As we step into the year 2023, Hispanic Heritage Month holds even more significance given the challenges and changes our nation has experienced since 2020. This celebration, which runs from September 15 to October 15, has deep roots dating back to its establishment in 1968 as Hispanic Heritage Week by President Lyndon Johnson. Two decades later, President Ronald Reagan extended it to a month-long observance with the passing of Public Law 100-402 on August 17, 1988. Now, in 2023, we commemorate the 35th Hispanic Heritage Month in the United States. It is a time for our country to honor the rich history and diverse cultures of people with Mexican, Spanish, Central and South American, and Caribbean descent who have contributed immensely to our nation.
This year, much like 2020, presents its own set of challenges and concerns. We are still grappling with the global pandemic, societal inequalities, natural disasters, and the ongoing political divisions that have persisted in our nation. These issues have disproportionately affected the Hispanic community, making it difficult for many of us to fully embrace the festive spirit of Hispanic Heritage Month. Healthcare disparities continue to impact how Hispanic communities face the ongoing challenges of Covid-19. Some states with substantial Hispanic populations are contending with wildfires and other environmental crises. Additionally, racial tensions, stoked by various factors, continue to create a fraught atmosphere, further intensifying the injustices experienced by our community.
Nevertheless, amid these challenges, we find reasons to celebrate. The resilience ingrained in the Hispanic DNA has been a source of strength during these trying times. We celebrate the collective achievements of our community. More Hispanics are pursuing higher education, resulting in record numbers of graduates. Hispanic-owned businesses are contributing significantly to the growth of the U.S. economy. Moreover, Hispanics have made remarkable strides in homeownership, outpacing other ethnic groups in this regard.
The cultural influence of Hispanics in the U.S. is undeniable. Latin music now appeals to a broader audience than ever before, surpassing even Country music in popularity. In recent years, Hispanic representation in pop culture has also grown, with TV series like "Jane the Virgin," "Roswell, New Mexico," and "One Day at a Time" featuring Hispanic stories and actors. “Star Trek: Discovery” has a Puerto Rican doctor on the ship. Baby Yoda is being protected by a Chilean, and so is Ellie on “The Last of Us.” In the entertainment industry, Hispanic actors are taking on central roles, moving away from harmful stereotypes. Both DC Comics and Marvel have increased the representation of Hispanic characters in their comics, further diversifying the world of superheroes. The best example of this is the new DC movie “Blue Beetle.”
And let's not forget about the delicious food! Mexican cuisine, in particular, has become a staple of American dining and is readily available across the country. The influence of other Hispanic cuisines, such as Cuban, Dominican, and Puerto Rican, can be found in supermarkets and local restaurants on the East Coast. On the West Coast, Central American and Caribbean flavors, such as Salvadorian and Nicaraguan, have made their mark on local cuisine, enriching the culinary landscape for all.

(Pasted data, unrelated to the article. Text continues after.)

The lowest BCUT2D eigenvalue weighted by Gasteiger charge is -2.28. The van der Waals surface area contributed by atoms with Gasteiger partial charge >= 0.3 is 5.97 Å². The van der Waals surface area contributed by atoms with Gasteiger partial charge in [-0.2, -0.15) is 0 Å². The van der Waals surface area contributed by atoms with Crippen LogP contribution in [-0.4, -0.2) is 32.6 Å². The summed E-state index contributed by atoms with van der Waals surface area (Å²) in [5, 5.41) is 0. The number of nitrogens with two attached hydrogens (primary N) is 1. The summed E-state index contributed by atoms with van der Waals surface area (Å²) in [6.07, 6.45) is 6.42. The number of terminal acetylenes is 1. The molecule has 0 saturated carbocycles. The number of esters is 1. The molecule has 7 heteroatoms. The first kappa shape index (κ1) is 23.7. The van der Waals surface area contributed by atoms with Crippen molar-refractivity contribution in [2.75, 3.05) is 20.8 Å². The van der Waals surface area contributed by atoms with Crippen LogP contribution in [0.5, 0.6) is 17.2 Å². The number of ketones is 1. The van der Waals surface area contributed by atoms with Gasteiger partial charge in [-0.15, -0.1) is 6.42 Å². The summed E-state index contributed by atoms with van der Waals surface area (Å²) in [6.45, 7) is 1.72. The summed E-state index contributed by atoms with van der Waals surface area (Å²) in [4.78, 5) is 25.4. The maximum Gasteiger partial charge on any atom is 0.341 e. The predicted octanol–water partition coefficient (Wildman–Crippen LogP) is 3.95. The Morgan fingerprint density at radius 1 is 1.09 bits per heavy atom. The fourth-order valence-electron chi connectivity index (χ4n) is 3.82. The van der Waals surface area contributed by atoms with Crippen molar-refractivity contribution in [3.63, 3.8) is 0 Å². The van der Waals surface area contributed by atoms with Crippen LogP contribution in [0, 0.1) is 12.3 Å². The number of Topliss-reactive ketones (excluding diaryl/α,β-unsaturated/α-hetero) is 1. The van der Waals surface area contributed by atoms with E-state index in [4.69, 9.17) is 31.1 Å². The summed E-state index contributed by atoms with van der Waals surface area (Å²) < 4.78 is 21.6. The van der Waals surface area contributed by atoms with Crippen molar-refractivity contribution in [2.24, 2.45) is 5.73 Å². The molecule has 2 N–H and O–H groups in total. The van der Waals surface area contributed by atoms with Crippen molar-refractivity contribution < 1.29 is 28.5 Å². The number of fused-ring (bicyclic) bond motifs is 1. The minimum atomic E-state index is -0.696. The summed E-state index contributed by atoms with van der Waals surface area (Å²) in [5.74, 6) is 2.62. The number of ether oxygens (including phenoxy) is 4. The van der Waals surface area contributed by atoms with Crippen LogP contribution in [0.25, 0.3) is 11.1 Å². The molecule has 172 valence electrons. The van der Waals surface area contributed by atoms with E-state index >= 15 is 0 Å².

Within our own Hispanic community, there exists a rich tapestry of diversity. While we may share certain cultural elements and a common language, we represent 20 different countries of origin, each with its unique history and culture. This diversity is a source of pride, reminding us that the Hispanic experience is multifaceted and multicultural.
Our social and economic contributions to the United States are undeniable. With a population of around 52 million, Hispanics make up 16.7% of the total national population. There are approximately 4.37 million Hispanic-owned businesses, contributing more than $700 billion to the U.S. economy annually and accounting for $2.3 trillion in economic activity. These numbers underscore the significant impact of Hispanics on the nation's economic well-being.
As we look ahead, the 2020 Census results offer a glimpse into a brighter future for Hispanics in the United States. Although many cities have canceled their Hispanic Heritage Month celebrations due to ongoing pandemic concerns as well as racial tensions, there are still ways to celebrate at home. Explore resources on the Smithsonian's Latino Center website, engage in Hispanic Heritage Month activities and lesson plans with your children, and embark on a culinary journey by trying out Latin American recipes for a memorable family cooking night. Most importantly, take this opportunity to learn about the history, struggles, and ongoing challenges faced by Hispanics in this country. By raising awareness, advocating for change, and participating in the democratic process, we can all contribute to a better future for the Hispanic community and our nation as a whole in 2023 and beyond.
Dr. Michelle Maldonado is the Director of Multilingual Communications for United Methodist Communications. For editorial questions or concerns, contact Ryan Dunn through email.